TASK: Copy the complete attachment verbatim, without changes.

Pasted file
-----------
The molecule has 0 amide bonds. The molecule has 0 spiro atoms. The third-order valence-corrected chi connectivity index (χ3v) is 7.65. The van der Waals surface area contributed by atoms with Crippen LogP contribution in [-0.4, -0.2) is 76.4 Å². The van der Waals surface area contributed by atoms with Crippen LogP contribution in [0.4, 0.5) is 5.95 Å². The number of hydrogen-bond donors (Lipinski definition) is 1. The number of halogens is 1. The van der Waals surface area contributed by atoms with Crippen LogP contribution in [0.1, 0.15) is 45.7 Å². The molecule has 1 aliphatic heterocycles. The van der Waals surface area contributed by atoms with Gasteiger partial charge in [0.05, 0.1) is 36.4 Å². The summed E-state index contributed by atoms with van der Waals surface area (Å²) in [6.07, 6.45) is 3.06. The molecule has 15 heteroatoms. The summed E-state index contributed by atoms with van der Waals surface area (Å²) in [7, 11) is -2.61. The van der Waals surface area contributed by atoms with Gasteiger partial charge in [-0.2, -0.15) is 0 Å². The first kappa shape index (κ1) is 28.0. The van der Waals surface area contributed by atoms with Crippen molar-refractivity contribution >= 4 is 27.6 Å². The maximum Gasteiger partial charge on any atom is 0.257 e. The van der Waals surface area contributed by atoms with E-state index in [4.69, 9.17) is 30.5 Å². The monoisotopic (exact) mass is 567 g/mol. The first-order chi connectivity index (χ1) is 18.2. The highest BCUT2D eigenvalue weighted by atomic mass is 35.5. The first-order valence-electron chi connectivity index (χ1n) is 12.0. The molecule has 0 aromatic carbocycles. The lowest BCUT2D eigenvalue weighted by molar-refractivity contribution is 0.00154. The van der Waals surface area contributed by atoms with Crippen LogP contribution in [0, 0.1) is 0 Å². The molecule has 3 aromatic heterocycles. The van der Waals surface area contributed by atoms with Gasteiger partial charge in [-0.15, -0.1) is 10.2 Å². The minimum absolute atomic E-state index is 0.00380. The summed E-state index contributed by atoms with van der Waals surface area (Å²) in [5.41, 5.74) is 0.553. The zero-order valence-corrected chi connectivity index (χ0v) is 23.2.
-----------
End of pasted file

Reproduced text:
The molecule has 0 amide bonds. The molecule has 0 spiro atoms. The third-order valence-corrected chi connectivity index (χ3v) is 7.65. The van der Waals surface area contributed by atoms with Crippen LogP contribution in [-0.4, -0.2) is 76.4 Å². The van der Waals surface area contributed by atoms with Crippen LogP contribution in [0.4, 0.5) is 5.95 Å². The number of hydrogen-bond donors (Lipinski definition) is 1. The number of halogens is 1. The van der Waals surface area contributed by atoms with Crippen LogP contribution in [0.1, 0.15) is 45.7 Å². The molecule has 1 aliphatic heterocycles. The van der Waals surface area contributed by atoms with Gasteiger partial charge in [0.05, 0.1) is 36.4 Å². The summed E-state index contributed by atoms with van der Waals surface area (Å²) in [6.07, 6.45) is 3.06. The molecule has 15 heteroatoms. The summed E-state index contributed by atoms with van der Waals surface area (Å²) in [7, 11) is -2.61. The van der Waals surface area contributed by atoms with Gasteiger partial charge in [-0.2, -0.15) is 0 Å². The first kappa shape index (κ1) is 28.0. The van der Waals surface area contributed by atoms with Crippen molar-refractivity contribution >= 4 is 27.6 Å². The maximum Gasteiger partial charge on any atom is 0.257 e. The van der Waals surface area contributed by atoms with E-state index in [4.69, 9.17) is 30.5 Å². The monoisotopic (exact) mass is 567 g/mol. The first-order chi connectivity index (χ1) is 18.2. The highest BCUT2D eigenvalue weighted by atomic mass is 35.5. The first-order valence-electron chi connectivity index (χ1n) is 12.0. The molecule has 0 aromatic carbocycles. The lowest BCUT2D eigenvalue weighted by molar-refractivity contribution is 0.00154. The van der Waals surface area contributed by atoms with Crippen LogP contribution in [0, 0.1) is 0 Å². The molecule has 3 aromatic heterocycles. The van der Waals surface area contributed by atoms with Gasteiger partial charge in [-0.15, -0.1) is 10.2 Å². The minimum absolute atomic E-state index is 0.00380. The summed E-state index contributed by atoms with van der Waals surface area (Å²) in [5.41, 5.74) is 0.553. The zero-order valence-corrected chi connectivity index (χ0v) is 23.2.